First Ever US exhibition of Renaissance Painter Carlo Crivelli Opens at Isabella Stewart Gardner Museum

Ornament & Illusion: Carlo Crivelli of Venice runs Oct. 22, 2015 – Jan. 25, 2016

Carlo Crivelli (about 1435–about 1495) is one of the most important – and historically neglected – artists of the Italian Renaissance. Distinguished by radically expressive compositions, luxuriant ornamental display, and bravura illusionism, his works push the boundaries between painting and sculpture. Crivelli manipulated the surface of each one with rare mastery of his medium, crafting visionary encounters with the divine, forging the modern icon, and offering a powerful alternative to new models of painting associated with Florence.

The exhibition brings together 23 paintings and the artist’s only known drawing. Newly cleaned and restored, the Gardner’s iconic Saint George Slaying the Dragon is the focal point for a two-part installation. The first reunites four of six surviving panels from Crivelli’s Porto San Giorgio altarpiece, of which the Gardner painting is a fragment. The second part introduces visitors to the artist’s repertoire of dazzling pictorial effects with some of his most important works in Europe and the United States.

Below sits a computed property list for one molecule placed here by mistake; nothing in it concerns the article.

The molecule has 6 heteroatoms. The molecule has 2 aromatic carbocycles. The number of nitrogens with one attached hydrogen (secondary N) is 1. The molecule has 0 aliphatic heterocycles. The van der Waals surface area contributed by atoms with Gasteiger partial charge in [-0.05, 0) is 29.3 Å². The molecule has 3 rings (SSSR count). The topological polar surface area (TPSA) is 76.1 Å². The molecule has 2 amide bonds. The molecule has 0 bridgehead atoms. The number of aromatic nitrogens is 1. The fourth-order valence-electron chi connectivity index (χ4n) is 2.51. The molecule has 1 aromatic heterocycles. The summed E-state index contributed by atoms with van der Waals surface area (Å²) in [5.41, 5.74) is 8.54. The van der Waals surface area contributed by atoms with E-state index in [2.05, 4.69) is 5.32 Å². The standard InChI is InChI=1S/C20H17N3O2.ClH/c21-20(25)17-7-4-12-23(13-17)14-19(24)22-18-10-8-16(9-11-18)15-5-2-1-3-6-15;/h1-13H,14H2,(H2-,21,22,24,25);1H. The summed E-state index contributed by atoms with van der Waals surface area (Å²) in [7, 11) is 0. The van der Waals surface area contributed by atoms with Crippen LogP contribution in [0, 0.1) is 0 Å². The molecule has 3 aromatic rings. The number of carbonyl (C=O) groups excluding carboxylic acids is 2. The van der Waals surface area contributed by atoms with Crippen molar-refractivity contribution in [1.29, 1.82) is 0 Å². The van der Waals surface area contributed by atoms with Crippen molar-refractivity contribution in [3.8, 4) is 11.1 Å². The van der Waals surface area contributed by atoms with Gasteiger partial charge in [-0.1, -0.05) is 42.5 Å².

carlo-crivelli-virgin-and-child-circa1480Included in Ornament and Illusion are unprecedented loans from The National Gallery, London; the Städelsches Kunstinstitut und Städtische Galerie, Frankfurt; the Museo di Castelvecchio, Verona; the National Gallery of Art, Washington, D.C.; and the Metropolitan Museum of Art, New York City. Together, the works assembled in Boston reveal the artist’s astonishing skill, encompassing artistic vision, and relentless ambition, restoring Crivelli to his rightful place in the pantheon of Renaissance painters.

Crivelli was esteemed in his own time as a painter of rank and status. Born in Venice, he trained locally and joined a workshop in the mainland city of Padua, learning from the same master as the celebrated artist Andrea Mantegna (1430/1–1506). Exiled for adultery shortly after returning to Venice in 1457, Crivelli then embarked on a peripatetic career. Early successes on both sides of the Adriatic led to prestigious commissions in the Marches, a mountainous region of northeast Italy defined by its religious and ethnic diversity and ruled by competing feudal lords. He signed the immense high altarpieces for the cathedrals of Ascoli Piceno, in 1473, and Camerino, around 1490. Recognized for his remarkable artistic accomplishments with the aristocratic title of “knight,” Crivelli died around 1494.

The exhibition is organized by guest co-curator Stephen J. Campbell (Henry and Elizabeth Wiesenfeld Professor, Johns Hopkins University), guest co-curator Oliver Tostmann (Susan Morse Hills Curator of European Art, Wadsworth Athenaeum), and Nathaniel Silver (Assistant Curator of the Collection, Isabella Stewart Gardner Museum).